Seeing students excel outside of their comfort zones was rewarding to us as educators. Each evening, our group gathered on the pier to review the highlights of the day.  Sitting among the afterglow of sunlight on the expansive horizon, we reflected on our students’ continuous efforts to expand their own horizons for the duration of this two week program.

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Rocking it!

Guest blog post by Science Educator Isabelle Holt

  Hurricane resident, daughter of chef Julie, and avid young scientist Clementine passes down her knowledge about crabs.

Hurricane resident, daughter of chef Julie, and avid young scientist Clementine passes down her knowledge about crabs.

Last week we had the immense pleasure of having the Camden-Rockport multiage class out on Hurricane where they learned about the rocky shores of the coast of Maine. 23 first and second graders piled on to the Equinox in our newly acquired bright-orange child-size life jackets. Excitement was high as we moved off the coast and even higher when we arrived on Hurricane and began to explore all that the island has to offer.

  Algae says HOLDFAST!! Students clutch their feet to mimic the root-like structure that allows kelp to stay anchored in the buffeting waves.

Algae says HOLDFAST!! Students clutch their feet to mimic the root-like structure that allows kelp to stay anchored in the buffeting waves.

The curiosity, optimism, and enthusiasm of these young scientists was the perfect way to wrap up the end of our long summer season and dive into fall programming. Not only was it our official first day of fall on Hurricane it was also Camden-Rockport’s first day of school! Without wasting time we got right down into the intertidal to find some of the marine organisms that call Maine’s rocky coasts their home. Streaks and shouts of excitement that most likely could be heard all the way on Vinalhaven were uttered as students learned how to identify and sex crabs, how to tell the age of a piece of rock weed, and how to hum so periwinkles would put out their antennae and start moving across their hands.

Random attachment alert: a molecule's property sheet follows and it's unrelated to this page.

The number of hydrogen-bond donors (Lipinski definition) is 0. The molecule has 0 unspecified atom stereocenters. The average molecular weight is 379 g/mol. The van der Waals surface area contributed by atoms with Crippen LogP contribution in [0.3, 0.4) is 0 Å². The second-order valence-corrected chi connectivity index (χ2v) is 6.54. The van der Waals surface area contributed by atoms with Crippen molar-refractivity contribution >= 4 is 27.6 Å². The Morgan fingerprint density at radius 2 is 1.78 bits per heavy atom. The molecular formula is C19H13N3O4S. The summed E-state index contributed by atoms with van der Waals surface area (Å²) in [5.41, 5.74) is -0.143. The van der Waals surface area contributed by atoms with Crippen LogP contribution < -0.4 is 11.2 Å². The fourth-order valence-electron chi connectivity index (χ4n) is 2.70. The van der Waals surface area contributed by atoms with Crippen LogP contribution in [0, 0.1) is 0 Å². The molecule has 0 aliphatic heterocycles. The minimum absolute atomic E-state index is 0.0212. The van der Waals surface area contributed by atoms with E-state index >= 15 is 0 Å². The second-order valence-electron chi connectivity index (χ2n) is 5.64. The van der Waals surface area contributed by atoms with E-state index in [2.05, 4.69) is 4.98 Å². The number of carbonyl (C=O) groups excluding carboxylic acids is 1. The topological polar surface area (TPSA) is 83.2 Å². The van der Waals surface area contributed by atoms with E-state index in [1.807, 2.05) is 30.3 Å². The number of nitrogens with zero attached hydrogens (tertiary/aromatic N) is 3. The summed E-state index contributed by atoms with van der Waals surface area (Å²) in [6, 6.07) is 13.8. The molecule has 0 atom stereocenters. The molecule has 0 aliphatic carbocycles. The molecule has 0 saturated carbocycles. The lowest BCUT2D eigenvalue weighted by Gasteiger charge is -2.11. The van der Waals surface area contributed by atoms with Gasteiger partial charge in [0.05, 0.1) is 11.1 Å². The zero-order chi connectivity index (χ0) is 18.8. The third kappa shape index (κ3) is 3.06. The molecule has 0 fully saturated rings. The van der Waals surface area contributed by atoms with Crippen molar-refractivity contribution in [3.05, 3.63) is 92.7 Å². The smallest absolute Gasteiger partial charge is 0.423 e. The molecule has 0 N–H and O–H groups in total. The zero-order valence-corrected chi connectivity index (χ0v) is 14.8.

Students commune with the granite that makes up the vast majority of the island.

Students commune with the granite that makes up the vast majority of the island.

After lunch students were given the opportunity to reflect on how the different organisms they had just discovered were specifically adapted to the environment in which they live. After which we played some vigorous rounds of “Algae Says,” where students act out the different primary parts of a piece of algae, and “Sharks and Minnows,” a game designed to help children think about predator-prey relationships. By connecting these games to what the students had just seen in the field, we were able to make theoretical ecology just a little bit more concrete for these young scientists.

  Students make the climb up some boulders on the way to Gibbons Point.

Students make the climb up some boulders on the way to Gibbons Point.

We wrapped up our day on Hurricane with a hike to Gibbons Point where we got to explore a different kind of rocky shore, the whaleback geologic formations, giant gently curved masses of granite that look like the back of a behemoth rising from the depths. After what was a long hike for small feet, we returned to the pier just in time to have a snack and catch the boat back to the mainland. Camden-Rockport Multiage came to Hurricane to learn about the rocky coast and in the process these lovely students thoroughly rocked it!

  Students explore the 'whalebacks' at Gibbons. 

Students explore the 'whalebacks' at Gibbons.